That kind of holistic orientation, says Allport, has been at the root of almost everything she's valued while in college. It's what she's tried to foster as a leader of a dizzying number of student organizations, including the Kappa Rho Pre-Medical Honor Society, Multicultural Students in Natural Sciences, the Student Involvement Council for the Heman Sweatt Symposium on Civil Rights and the President's Student Advisory Council.
It's the attitude she's brought to her job as a senior student associate in the Office of the Vice President for Diversity and Community Engagement. It's what she's practiced as a peer mentor and orientation adviser. It's what compelled her to ensure that she was one of two undergraduates on the search committee for the new dean of the College of Natural Sciences, and why she made sure the student perspective was heard on President Bill Powers' Task Force on Undergraduate Graduation Rates. It's why she's helped expand the doctor shadowing opportunities for pre-med students. It's what she was the beneficiary of as a freshman and sophomore in the Biology Scholars Program, an intensive enrichment program for biology majors from under-represented groups. And it's what shapes her goals as she moves forward.
"Bringing people together, offering support, listening to what people need and trying to help them get past the obstacles in their way that's what's most gratifying to me," says Allport. "It's what I'd like to be doing everyday as a doctor."
By Daniel Oppenheimer
College of Natural Sciences
Law School graduates find positive power of peers
Parents may dread peer pressure, but School of Law students Meg Clifford and Christine Nishimura have discovered a way to make the middle school scourge work for good.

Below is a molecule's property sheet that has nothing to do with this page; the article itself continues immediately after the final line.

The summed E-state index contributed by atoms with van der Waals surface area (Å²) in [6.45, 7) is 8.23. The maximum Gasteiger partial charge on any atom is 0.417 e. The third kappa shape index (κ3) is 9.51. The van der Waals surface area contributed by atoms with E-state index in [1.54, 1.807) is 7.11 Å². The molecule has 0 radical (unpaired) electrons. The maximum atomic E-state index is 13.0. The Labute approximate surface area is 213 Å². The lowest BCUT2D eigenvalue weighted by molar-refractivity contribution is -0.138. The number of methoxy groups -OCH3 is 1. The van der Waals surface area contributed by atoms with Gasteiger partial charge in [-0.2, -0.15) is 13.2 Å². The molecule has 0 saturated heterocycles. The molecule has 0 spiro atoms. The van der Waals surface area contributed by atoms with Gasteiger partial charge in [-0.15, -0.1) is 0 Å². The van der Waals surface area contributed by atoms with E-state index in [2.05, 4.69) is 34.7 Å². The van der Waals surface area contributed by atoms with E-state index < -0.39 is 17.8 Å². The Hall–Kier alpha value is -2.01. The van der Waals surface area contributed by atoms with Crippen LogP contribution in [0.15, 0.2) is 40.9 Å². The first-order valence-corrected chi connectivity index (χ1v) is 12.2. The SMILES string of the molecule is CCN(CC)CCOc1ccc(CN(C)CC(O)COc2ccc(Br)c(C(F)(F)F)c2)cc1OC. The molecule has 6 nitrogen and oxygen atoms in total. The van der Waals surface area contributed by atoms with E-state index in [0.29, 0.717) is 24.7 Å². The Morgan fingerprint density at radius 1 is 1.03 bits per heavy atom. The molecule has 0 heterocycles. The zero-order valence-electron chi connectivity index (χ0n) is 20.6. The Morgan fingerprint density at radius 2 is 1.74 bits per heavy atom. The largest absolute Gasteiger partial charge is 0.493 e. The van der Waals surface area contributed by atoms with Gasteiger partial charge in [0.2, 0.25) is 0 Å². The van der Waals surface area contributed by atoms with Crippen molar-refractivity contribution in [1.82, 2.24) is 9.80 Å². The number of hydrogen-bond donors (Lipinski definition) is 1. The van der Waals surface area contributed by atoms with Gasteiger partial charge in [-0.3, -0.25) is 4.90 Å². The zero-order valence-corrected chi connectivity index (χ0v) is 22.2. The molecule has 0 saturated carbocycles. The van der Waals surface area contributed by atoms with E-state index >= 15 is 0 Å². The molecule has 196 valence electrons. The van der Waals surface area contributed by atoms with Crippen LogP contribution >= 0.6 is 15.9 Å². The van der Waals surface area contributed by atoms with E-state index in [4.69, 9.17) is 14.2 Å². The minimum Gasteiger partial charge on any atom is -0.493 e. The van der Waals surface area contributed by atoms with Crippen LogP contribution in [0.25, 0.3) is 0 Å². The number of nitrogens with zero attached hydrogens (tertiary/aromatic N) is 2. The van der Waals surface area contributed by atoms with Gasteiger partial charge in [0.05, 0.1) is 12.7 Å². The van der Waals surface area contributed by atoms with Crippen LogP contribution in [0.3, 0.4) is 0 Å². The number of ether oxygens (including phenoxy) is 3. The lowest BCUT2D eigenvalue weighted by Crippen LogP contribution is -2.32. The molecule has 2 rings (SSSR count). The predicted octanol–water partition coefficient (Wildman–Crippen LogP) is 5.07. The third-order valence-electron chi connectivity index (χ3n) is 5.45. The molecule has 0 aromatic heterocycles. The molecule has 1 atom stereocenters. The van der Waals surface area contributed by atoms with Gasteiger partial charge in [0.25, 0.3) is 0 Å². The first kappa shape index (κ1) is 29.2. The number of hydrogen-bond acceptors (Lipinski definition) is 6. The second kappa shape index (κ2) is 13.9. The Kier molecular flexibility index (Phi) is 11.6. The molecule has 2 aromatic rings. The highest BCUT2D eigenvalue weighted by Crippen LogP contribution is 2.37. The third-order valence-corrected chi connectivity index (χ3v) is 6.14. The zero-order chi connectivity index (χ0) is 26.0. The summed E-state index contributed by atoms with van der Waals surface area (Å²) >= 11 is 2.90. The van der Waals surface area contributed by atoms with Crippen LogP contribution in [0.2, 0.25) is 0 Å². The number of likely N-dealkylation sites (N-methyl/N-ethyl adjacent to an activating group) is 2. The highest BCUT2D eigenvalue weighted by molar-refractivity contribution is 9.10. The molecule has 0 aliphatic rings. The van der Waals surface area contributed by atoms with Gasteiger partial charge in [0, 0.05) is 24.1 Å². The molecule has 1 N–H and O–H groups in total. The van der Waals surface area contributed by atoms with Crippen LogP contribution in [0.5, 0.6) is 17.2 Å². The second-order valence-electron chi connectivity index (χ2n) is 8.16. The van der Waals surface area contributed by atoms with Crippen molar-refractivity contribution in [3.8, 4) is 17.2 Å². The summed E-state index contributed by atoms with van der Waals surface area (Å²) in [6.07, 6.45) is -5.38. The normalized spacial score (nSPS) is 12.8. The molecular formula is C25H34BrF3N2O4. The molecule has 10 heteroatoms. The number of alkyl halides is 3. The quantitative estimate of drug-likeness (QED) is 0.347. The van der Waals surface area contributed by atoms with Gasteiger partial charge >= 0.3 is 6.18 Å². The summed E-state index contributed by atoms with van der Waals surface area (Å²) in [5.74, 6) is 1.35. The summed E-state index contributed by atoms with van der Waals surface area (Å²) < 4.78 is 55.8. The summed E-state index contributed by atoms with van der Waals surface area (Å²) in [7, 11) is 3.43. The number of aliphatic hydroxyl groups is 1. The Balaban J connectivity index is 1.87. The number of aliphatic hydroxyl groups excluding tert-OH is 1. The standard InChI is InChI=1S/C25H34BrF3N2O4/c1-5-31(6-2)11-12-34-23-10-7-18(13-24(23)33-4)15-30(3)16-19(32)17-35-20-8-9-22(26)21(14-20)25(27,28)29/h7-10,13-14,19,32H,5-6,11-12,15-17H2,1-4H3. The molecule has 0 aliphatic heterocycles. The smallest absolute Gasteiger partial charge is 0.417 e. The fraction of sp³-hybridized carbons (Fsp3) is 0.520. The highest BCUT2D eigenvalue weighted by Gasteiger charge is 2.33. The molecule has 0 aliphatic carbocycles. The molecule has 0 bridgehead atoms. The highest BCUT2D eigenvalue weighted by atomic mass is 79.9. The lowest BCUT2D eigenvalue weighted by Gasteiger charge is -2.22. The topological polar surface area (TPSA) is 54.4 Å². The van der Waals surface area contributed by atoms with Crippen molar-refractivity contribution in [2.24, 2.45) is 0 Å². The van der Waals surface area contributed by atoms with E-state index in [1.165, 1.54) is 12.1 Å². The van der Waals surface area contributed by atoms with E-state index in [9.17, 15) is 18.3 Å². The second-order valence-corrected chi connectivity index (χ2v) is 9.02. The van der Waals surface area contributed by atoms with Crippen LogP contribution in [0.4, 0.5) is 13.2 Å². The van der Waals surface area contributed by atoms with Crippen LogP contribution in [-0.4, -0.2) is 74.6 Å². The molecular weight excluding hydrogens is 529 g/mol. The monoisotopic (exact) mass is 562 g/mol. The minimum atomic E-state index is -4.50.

In the fall of 2009, Clifford and Nishimura began working with the director of the Law School's Pro Bono program on an initiative to help divert middle school students in low-income neighborhoods students vulnerable to entering "the school-to-prison pipeline" onto a more productive trajectory.
The project harnesses the power of peer pressure in a positive way, allowing preteens to help address behavioral infractions of their peers in school through a peer court that is premised on restorative justice principles.
Youth Court at Webb Middle School in Austin enables sixth-, seventh- and eighth-graders to serve as prosecutors, defense attorneys, jurors and judges in peer "trials" and recommend consequences that help address the underlying reason for the disciplinary offense. These middle school students are trained and assisted by students at the Law School, who help them frame their arguments, deliberate and propose consequences that rehabilitate the respondent and the community. Consequences including writing letters of apology and reflective essays and performing community service.